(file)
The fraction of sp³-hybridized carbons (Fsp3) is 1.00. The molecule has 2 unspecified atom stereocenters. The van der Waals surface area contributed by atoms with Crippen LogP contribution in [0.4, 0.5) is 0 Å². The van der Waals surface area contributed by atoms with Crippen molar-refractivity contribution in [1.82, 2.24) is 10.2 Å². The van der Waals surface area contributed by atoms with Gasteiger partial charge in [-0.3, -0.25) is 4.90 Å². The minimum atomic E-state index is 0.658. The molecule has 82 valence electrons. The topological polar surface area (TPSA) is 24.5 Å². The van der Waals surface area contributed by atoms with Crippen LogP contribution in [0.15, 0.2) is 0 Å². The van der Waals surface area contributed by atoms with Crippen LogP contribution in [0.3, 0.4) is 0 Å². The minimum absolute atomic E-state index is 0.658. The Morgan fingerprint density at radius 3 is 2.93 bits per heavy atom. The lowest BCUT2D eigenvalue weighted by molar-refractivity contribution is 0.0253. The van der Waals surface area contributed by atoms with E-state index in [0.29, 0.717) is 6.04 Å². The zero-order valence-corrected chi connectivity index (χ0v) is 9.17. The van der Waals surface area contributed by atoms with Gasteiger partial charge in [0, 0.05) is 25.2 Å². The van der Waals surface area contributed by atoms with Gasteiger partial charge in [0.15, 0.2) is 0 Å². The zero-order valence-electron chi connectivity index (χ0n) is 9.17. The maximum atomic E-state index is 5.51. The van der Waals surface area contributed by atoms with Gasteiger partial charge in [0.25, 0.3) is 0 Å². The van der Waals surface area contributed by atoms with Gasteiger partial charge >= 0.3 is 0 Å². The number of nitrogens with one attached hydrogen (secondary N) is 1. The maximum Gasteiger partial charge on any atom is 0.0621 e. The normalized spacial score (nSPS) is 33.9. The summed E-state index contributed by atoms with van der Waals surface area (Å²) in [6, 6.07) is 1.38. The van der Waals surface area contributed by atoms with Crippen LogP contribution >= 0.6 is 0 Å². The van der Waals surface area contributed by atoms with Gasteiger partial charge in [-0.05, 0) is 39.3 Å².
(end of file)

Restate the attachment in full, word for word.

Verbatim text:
The fraction of sp³-hybridized carbons (Fsp3) is 1.00. The molecule has 2 unspecified atom stereocenters. The van der Waals surface area contributed by atoms with Crippen LogP contribution in [0.4, 0.5) is 0 Å². The van der Waals surface area contributed by atoms with Crippen molar-refractivity contribution in [1.82, 2.24) is 10.2 Å². The van der Waals surface area contributed by atoms with Gasteiger partial charge in [-0.3, -0.25) is 4.90 Å². The minimum atomic E-state index is 0.658. The molecule has 82 valence electrons. The topological polar surface area (TPSA) is 24.5 Å². The van der Waals surface area contributed by atoms with Crippen LogP contribution in [0.15, 0.2) is 0 Å². The van der Waals surface area contributed by atoms with Crippen LogP contribution in [0.3, 0.4) is 0 Å². The minimum absolute atomic E-state index is 0.658. The Morgan fingerprint density at radius 3 is 2.93 bits per heavy atom. The lowest BCUT2D eigenvalue weighted by molar-refractivity contribution is 0.0253. The van der Waals surface area contributed by atoms with E-state index in [0.29, 0.717) is 6.04 Å². The zero-order valence-corrected chi connectivity index (χ0v) is 9.17. The van der Waals surface area contributed by atoms with Gasteiger partial charge in [0, 0.05) is 25.2 Å². The van der Waals surface area contributed by atoms with Gasteiger partial charge in [0.15, 0.2) is 0 Å². The zero-order valence-electron chi connectivity index (χ0n) is 9.17. The maximum atomic E-state index is 5.51. The van der Waals surface area contributed by atoms with Gasteiger partial charge in [0.25, 0.3) is 0 Å². The van der Waals surface area contributed by atoms with Gasteiger partial charge >= 0.3 is 0 Å². The number of nitrogens with one attached hydrogen (secondary N) is 1. The maximum Gasteiger partial charge on any atom is 0.0621 e. The normalized spacial score (nSPS) is 33.9. The summed E-state index contributed by atoms with van der Waals surface area (Å²) in [6, 6.07) is 1.38. The van der Waals surface area contributed by atoms with Crippen LogP contribution >= 0.6 is 0 Å². The van der Waals surface area contributed by atoms with Gasteiger partial charge in [-0.05, 0) is 39.3 Å².